favouring the Jindal Mining Company during his tenure as chief minister,” Sandeep Patil, a young and articulate advocate, explained.

Refusing to reply categorically whether the CBI is hounding Yeddyurappa at the behest of the ruling party, Sandeep Patil said, “I am an advocate. My task is to get justice to my client. Political dynamics and inter-party issues are not my cup of tea. I would not like to get into these political discussions. It is for the politicians and journalists to draw their own inference.”

On his part, Yeddyurappa has been going round the state, galvanising the party cadre and mobilising the people in favour of Modi-For-PM mission. The day on which he came out of Parappana Agrahara Central Jail, thousands of people were awaiting for him outside the jail. His whirlwind tour of the state thereafter saw lakhs of people thronging all along the highway, even at late night. That was the proof of Yeddyurappa being mass leader and there was no sign of his image and credibility getting damaged on account of his “wrong going to jail”.

When Uday India contacted him, Yeddyurappa said, “I have been telling right from day one that I am innocent. I will come out with flying colours, unscathed. I have unflinching faith in the judiciary.” He explained, “I was the one who stopped illegal mining and declared that permission for steel companies would be given only if the steel is used within the state. How can I be accused of indulging in illegal mining? Every day, it is being proved that I am a victim of manipulation and machinations. It was a politically motivated allegation, only to destabilise my government. Only I know how I safeguarded the BJP government from the machinations indulged in by our political opponents to topple the first-ever BJP government. But, our own men did not stand by me, when I needed them most. Yet, it is all past. I have said let bygones be bygones only in the interest of seeing Modi as Prime Minister.”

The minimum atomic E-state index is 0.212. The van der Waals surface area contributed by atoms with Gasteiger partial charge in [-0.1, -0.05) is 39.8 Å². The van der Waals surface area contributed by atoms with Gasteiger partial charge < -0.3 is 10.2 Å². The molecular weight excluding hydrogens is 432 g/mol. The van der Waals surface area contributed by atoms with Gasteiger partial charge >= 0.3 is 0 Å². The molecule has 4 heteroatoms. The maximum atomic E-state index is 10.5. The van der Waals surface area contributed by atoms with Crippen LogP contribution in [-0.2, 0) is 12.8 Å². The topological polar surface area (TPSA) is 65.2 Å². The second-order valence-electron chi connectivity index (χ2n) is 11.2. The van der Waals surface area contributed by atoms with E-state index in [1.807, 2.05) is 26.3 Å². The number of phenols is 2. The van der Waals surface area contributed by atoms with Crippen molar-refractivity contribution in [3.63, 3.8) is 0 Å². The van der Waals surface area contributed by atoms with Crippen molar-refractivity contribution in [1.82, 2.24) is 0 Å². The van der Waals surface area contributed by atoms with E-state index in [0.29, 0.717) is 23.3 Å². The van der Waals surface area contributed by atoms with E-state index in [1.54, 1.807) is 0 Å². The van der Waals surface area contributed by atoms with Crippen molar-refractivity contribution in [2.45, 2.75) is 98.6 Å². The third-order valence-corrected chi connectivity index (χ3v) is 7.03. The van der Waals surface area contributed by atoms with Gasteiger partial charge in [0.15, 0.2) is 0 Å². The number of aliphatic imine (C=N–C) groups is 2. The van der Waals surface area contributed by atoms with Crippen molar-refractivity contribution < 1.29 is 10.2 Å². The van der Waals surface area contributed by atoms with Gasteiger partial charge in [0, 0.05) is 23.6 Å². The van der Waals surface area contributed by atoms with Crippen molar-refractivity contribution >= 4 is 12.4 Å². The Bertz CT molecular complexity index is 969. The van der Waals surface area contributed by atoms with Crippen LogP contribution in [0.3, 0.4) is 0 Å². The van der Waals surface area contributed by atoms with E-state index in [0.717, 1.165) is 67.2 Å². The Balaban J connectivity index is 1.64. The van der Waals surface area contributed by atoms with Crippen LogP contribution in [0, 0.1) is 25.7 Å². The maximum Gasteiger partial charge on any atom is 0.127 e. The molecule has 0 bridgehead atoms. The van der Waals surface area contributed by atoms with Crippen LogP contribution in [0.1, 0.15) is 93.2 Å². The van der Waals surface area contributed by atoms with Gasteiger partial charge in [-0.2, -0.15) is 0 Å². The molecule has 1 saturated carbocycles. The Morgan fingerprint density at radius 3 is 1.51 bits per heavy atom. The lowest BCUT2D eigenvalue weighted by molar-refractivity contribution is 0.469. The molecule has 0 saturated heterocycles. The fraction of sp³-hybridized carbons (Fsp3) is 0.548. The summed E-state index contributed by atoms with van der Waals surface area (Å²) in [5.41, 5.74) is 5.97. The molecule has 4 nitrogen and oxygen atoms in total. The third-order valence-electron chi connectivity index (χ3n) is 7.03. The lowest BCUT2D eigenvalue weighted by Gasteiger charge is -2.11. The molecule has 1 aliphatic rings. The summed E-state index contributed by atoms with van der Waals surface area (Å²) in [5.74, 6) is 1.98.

Yeddyurappa’s departure from BJP cost the party very heavily. The split in the BJP votes ensured the return of the Congress, purely on technical reasons. The BJP central leadership realised the clout and reach of this “sole-mass leader” and asked him to return to the party fold and take charge of campaigning to make Modi the Prime Minister. Ever since he became “prodigal son” Yeddyurappa has left no stone unturned to galvanise the party cadre and mobilise the people.

As far as the cases are concerned, Yeddyurappa is getting relief in one after another case. Even as he keeps an eye on the ongoing cases through his advocates, this stormy petrel of Karnataka politics is concentrating more on mobilising the people. Before leaving for Hubli to look after the public meeting arrangements and preparation for Modi’s rally, Yeddyurappa said, “I am waiting for that day, when, like Modiji, I too can shout from the rooftop, Satyameva Jayate.”

By SA Hemantha Kumar from Bengaluru